What is 'Due-On-Sale Clause'
A provision in a mortgage contract that requires the mortgage to be repaid in full upon a sale or conveyance of partial or full interest in the property that secures the mortgage. Mortgages with a due-on-sale clause are not assumable. This clause helps protect lenders against below-market interest rates.
BREAKING DOWN 'Due-On-Sale Clause'
A due-on-sale clause helps protect the lender, or the ultimate mortgage holder, from the risk that the mortgage may be transferred to the new owner of a property when the rate on the mortgage is below current market interest rates. This would extend the life of the mortgage. The holders of a below-market-interest-rate mortgage – or a mortgage-backed security, asset-backed security or collateralized debt obligation backed by a below-market-interest-rate mortgage – generally favor early retirement of that mortgage.
Because of the due-on-sale clause, when you sell your house you cannot transfer your mortgage to the buyer. You must use the sale proceeds to pay off your mortgage, and the buyer must obtain a new mortgage. If it were not for the due-on-sale clause, the mortgage that could be assumed with a home purchase might be part of homebuyers’ purchasing decisions.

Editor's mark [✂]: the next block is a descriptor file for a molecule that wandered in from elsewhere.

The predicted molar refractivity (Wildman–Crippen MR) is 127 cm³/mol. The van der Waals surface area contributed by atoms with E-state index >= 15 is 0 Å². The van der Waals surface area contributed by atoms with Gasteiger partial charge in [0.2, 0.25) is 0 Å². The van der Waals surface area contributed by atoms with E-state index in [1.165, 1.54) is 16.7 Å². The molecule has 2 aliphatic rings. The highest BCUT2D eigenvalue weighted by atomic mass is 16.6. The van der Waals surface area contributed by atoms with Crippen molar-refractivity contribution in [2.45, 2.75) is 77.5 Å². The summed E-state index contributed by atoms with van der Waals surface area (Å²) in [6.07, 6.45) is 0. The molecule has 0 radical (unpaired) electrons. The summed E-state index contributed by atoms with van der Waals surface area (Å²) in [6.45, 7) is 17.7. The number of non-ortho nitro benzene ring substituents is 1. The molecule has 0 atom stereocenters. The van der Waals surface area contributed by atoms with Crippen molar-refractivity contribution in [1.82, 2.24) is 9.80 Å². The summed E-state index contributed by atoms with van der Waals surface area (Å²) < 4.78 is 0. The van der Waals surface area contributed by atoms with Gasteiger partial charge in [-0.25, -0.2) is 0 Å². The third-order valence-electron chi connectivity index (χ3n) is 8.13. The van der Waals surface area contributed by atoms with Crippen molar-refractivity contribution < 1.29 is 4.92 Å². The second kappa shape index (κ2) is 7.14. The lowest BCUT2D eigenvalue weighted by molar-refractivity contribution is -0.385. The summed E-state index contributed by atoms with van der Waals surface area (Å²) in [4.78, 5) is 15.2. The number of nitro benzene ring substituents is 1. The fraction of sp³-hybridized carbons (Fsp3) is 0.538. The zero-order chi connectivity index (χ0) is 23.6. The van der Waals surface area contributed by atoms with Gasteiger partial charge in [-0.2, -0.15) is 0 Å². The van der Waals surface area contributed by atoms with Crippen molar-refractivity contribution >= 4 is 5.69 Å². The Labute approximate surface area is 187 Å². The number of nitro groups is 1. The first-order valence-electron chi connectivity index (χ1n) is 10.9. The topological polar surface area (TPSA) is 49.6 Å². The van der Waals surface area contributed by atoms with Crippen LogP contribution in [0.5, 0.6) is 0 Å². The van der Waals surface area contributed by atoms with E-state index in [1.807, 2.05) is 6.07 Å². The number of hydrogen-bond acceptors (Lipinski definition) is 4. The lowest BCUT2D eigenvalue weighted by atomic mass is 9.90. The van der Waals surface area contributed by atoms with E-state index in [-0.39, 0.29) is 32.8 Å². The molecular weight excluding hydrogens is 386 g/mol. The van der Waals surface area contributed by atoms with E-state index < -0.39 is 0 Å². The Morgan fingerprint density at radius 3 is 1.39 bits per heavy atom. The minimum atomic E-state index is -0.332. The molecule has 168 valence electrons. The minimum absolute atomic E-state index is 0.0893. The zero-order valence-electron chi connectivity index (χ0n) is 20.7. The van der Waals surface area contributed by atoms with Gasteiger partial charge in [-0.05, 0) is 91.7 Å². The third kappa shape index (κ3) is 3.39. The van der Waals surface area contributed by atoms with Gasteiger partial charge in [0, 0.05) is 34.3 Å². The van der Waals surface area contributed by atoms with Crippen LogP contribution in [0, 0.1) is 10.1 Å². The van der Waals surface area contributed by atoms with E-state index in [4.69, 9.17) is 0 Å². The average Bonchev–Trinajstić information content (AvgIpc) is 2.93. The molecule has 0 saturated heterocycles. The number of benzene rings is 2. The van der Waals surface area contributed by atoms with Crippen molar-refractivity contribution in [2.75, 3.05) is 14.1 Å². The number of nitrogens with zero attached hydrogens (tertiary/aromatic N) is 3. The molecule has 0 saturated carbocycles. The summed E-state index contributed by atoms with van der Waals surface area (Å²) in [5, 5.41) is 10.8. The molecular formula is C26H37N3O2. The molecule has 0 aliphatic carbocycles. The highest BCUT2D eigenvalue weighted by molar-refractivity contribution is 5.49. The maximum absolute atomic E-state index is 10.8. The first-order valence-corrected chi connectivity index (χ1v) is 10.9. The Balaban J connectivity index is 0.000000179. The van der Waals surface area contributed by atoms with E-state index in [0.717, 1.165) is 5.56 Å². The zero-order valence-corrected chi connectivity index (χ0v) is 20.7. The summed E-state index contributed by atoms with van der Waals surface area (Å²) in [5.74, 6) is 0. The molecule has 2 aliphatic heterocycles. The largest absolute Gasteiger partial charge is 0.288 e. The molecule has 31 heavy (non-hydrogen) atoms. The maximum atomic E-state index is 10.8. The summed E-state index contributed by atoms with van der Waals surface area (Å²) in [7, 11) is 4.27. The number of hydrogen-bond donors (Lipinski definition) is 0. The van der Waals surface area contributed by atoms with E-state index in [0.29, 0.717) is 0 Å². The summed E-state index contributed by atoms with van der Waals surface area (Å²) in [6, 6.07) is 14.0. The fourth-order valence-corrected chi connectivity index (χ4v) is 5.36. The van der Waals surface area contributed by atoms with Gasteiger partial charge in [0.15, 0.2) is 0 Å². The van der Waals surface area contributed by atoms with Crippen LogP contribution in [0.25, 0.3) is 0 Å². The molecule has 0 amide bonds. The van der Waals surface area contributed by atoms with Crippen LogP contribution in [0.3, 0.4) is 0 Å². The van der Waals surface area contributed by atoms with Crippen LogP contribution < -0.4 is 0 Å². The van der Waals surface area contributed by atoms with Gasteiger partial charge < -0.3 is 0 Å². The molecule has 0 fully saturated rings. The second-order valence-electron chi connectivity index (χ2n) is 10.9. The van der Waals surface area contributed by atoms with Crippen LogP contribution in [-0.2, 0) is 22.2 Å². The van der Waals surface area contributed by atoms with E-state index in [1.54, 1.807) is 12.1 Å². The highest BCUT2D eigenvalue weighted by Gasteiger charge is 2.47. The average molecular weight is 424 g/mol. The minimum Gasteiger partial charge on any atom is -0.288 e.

Under the 1982 Garn-St. Germain Act, lenders cannot enforce the due-on-sale clause in certain situations even though ownership has changed. If there is a divorce or legal separation and ownership between spouses changes (for example, the property was jointly owned and becomes owned by a single spouse), the lender cannot enforce the due-on-sale clause. The same is true if the owner transfers the property to his or her children, if a borrower dies and the property is transferred to a relative, or if the property is transferred to a living trust and the borrower is the trust’s beneficiary.